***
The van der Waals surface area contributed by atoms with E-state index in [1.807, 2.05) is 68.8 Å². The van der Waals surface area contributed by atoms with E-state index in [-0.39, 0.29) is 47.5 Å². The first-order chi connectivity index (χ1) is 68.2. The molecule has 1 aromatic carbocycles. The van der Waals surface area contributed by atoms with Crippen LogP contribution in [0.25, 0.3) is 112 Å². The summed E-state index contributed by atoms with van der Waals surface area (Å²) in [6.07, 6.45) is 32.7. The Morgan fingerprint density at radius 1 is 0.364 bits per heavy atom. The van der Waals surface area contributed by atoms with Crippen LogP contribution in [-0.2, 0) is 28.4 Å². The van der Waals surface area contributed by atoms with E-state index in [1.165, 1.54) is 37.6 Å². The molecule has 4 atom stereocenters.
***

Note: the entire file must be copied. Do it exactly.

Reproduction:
The van der Waals surface area contributed by atoms with E-state index in [1.807, 2.05) is 68.8 Å². The van der Waals surface area contributed by atoms with E-state index in [-0.39, 0.29) is 47.5 Å². The first-order chi connectivity index (χ1) is 68.2. The molecule has 1 aromatic carbocycles. The van der Waals surface area contributed by atoms with Crippen LogP contribution in [0.25, 0.3) is 112 Å². The summed E-state index contributed by atoms with van der Waals surface area (Å²) in [6.07, 6.45) is 32.7. The Morgan fingerprint density at radius 1 is 0.364 bits per heavy atom. The van der Waals surface area contributed by atoms with Crippen LogP contribution in [-0.2, 0) is 28.4 Å². The van der Waals surface area contributed by atoms with E-state index in [1.165, 1.54) is 37.6 Å². The molecule has 4 atom stereocenters.